November 22, 2022

North American Humans: When and how old is the evidence

The discovery of human remains in North America has led scientists to believe that humans may have been living in the area much earlier than we originally thought. The earliest evidence for these ancient people was found at a site called the Buttermilk Creek Complex and is dated between 13,000-14,000 years ago. So who were these early inhabitants?

Early humans have been present on earth for close to 2 million years. Approximately 200,000 years ago, an unknown ancestor of modern humans began migrating from Africa and eventually settled in Eurasia. These early migrants became known as “anatomically modern Homo sapiens”. About 15-20,000 years ago, the first humans crossed Beringia , a land bridge that connected Siberia with Alaska. These early migrants are known as the “First Americans”.

The First Americans spread southward towards present-day Canada and into Central America. Their journeys can be broken up into two groups: the early Paleoamericans – who migrated between 15,000 and 8000 years ago – and the later Neoamericans – who migrated between 8000-4000 years ago. The early Paleoamericans are believed to be the first people to inhabit the Americas. They were highly nomadic, meaning they constantly moved from place to place in search of food. This group included small family groups as well as big bands of hunter-gatherers. These early migrants hunted large and small game, gathered wild plants and fished for food.

The Paleoamericans entered North America through Beringia and followed a continental ice sheet that stretched from the Arctic Ocean to present-day Nebraska. As they progressed southward, the fast-flowing ice sheets began breaking up, forming large ice-free areas. This led to open tundra inhabited by woolly mammoths and caribou. The Ice Age lasted for about 100,000 years and during the last glacial period, the meridional configuration of the Earth’s surface was very different than it is today. Most of North America was covered in glaciers, the sea level was lower and much of what is now Canada was covered by a huge ice-free plain which extended to south of the United States. The Paleoamericans crossed this land bridge into what is referred to as “the New World”. They followed large herds of migrating animals northward, eventually reaching central Alaska around 15,000 years ago. The Paleoamericans were nomads and travelled in small family groups, crossing the land bridge many times, before settling in areas to which they adapted for hunting and gathering food. As time passed, these early migrants began forming social networks. They learned where to find food, how to hunt animals and how to grow plants successfully .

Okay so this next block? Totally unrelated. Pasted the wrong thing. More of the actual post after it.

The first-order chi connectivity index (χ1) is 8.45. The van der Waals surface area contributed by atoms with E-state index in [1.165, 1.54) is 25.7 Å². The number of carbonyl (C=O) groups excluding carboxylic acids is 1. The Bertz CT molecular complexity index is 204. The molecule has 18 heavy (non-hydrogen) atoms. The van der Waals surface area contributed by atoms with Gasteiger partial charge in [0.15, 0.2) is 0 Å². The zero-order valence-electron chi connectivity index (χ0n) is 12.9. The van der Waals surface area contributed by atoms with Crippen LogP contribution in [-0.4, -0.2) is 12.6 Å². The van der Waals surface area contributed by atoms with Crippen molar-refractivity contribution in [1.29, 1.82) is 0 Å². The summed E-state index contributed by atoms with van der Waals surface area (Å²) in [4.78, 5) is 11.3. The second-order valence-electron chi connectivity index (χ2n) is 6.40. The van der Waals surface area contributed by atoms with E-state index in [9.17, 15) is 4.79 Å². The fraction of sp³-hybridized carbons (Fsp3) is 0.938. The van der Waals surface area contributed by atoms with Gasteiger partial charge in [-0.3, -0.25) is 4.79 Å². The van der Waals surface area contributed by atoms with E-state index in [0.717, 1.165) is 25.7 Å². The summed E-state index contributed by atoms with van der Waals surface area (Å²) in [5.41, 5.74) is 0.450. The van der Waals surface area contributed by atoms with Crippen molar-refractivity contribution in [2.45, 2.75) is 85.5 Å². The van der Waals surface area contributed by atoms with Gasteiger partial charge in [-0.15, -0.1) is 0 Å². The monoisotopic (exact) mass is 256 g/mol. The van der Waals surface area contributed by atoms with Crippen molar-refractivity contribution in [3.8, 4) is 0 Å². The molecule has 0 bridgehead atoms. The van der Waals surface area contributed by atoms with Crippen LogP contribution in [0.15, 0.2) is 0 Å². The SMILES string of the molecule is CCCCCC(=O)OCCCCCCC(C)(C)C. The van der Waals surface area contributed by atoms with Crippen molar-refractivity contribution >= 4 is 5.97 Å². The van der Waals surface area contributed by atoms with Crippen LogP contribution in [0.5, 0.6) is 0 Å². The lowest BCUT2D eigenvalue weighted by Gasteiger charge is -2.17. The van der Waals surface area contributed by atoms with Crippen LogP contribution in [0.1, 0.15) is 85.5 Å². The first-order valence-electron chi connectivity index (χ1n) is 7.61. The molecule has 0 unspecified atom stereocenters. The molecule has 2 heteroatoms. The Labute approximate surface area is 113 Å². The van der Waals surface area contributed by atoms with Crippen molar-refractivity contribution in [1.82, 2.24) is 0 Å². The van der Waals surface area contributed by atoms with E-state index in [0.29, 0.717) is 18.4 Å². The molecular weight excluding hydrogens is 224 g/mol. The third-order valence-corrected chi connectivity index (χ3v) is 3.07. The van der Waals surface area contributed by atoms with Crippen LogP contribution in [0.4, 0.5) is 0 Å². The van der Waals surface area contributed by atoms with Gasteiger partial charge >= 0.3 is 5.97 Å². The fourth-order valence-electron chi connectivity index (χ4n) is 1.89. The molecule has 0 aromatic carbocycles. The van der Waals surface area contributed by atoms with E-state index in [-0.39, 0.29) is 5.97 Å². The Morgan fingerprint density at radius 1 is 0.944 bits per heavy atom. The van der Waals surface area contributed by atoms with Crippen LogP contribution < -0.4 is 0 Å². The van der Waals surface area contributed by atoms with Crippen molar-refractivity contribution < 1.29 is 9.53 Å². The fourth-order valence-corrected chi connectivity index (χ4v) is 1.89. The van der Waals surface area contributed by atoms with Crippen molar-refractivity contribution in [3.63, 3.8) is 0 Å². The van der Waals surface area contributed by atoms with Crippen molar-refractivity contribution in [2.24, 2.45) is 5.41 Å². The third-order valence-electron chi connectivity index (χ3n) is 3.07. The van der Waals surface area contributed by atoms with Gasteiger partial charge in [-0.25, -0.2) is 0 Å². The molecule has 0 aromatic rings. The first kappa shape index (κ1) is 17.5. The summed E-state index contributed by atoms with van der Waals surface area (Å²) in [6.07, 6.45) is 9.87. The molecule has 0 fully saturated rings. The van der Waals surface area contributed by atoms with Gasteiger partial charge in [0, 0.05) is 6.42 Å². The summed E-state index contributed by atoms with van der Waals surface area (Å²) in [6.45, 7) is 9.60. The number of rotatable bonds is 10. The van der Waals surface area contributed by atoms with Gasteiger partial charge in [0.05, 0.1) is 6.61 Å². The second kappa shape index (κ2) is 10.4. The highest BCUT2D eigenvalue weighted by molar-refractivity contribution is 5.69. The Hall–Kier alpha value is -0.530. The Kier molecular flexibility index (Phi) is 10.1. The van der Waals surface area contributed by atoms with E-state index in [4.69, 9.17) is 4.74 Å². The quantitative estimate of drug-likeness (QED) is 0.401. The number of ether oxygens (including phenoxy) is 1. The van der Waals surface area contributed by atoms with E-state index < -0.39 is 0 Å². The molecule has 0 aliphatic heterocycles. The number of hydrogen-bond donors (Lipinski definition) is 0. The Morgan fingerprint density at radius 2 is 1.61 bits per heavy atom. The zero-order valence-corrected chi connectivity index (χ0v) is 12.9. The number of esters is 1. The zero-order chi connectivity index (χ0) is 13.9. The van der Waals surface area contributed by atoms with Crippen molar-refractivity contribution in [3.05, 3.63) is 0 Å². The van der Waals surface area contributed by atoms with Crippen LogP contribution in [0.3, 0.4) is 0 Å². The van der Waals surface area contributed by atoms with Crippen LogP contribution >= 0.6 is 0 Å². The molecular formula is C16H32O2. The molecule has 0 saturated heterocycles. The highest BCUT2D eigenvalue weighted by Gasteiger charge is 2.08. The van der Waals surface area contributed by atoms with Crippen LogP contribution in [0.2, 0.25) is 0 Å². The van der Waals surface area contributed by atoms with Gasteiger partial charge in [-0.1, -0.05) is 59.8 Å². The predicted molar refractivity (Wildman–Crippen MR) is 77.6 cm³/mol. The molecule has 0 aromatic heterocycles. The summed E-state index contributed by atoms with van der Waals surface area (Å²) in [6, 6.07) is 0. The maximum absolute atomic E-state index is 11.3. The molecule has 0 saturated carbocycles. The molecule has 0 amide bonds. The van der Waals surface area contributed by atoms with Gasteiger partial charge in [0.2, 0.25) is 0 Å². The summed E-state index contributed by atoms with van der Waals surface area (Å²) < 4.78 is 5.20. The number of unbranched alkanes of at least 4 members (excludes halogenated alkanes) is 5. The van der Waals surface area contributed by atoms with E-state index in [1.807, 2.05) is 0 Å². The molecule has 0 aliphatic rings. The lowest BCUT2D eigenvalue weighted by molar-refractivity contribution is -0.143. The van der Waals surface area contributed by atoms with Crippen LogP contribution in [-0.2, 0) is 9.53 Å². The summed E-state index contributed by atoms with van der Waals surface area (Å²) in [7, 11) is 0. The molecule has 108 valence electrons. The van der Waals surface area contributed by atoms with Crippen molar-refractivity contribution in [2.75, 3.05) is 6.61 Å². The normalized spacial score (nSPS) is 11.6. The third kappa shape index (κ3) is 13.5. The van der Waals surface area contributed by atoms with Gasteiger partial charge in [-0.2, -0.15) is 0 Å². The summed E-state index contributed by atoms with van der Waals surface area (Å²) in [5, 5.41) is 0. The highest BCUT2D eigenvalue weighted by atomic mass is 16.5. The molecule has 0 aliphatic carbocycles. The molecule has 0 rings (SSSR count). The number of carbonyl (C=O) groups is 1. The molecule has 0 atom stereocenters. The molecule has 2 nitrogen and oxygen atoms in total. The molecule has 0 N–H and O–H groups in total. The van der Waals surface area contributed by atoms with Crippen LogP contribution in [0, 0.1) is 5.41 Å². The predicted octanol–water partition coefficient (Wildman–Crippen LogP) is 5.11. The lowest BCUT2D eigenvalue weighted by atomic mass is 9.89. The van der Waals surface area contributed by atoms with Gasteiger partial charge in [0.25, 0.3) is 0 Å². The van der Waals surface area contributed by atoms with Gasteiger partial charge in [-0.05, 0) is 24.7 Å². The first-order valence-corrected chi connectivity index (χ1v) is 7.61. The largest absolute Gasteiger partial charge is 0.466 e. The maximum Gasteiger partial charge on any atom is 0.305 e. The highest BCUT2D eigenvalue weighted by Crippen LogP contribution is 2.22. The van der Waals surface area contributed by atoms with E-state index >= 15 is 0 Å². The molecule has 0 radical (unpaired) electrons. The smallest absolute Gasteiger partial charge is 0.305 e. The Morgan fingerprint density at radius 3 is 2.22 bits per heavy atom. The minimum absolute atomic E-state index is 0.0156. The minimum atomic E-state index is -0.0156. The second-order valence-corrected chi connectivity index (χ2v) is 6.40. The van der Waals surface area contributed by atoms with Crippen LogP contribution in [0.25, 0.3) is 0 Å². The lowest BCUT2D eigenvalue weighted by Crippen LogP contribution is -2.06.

Around 10,000 years ago the climate started to warm up and the ice-free land bridge was covered in water. The Paleoamericans began moving from Alaska towards Canada and from there southward into Central America. There is a great deal of debate among experts as to when these early migrants made it into South America or if they even did at all. The Paleoamericans are not thought to have made it down as far as the southern tip of the continent, but there is evidence that they may have at least reached Chile.

The Second Americans: The Neoamericans

The First Americans were not the only ones to live in North America during prehistoric times. Around 2000 BCE, a group of people known as the Neoamericans began to migrate into Central America. These people lived in the deserts and mountains of North America and were descendants of the First Americans. The term “Neoamerican” refers to these people’s cultural affiliation with early American civilizations such as the Aztecs and Incas, not their physical location.

The second group of people to migrate into the Americas were the Eskimo groups who entered North America from Northern Asia between 4000 and 2000 BCE. They lived in what is now Alaska, Northern Canada and Greenland. The Eskimos arrived in North America much later than the First Americans. When they did arrive, however, their presence spread so quickly across the continent that there is little evidence of their existence in Alaska or Greenland.

As the Eskimos moved southward, they began to adapted to living in warmer climates by building houses out of wood and animal skins. Once they settled down, these people started farming and raising livestock while still hunting for food. They were also known for their skills as traders and artisans. The Eskimos lived in small settlements and, like the First Americans, traveled from one hunting ground to another by following herds of migrating animals or fish.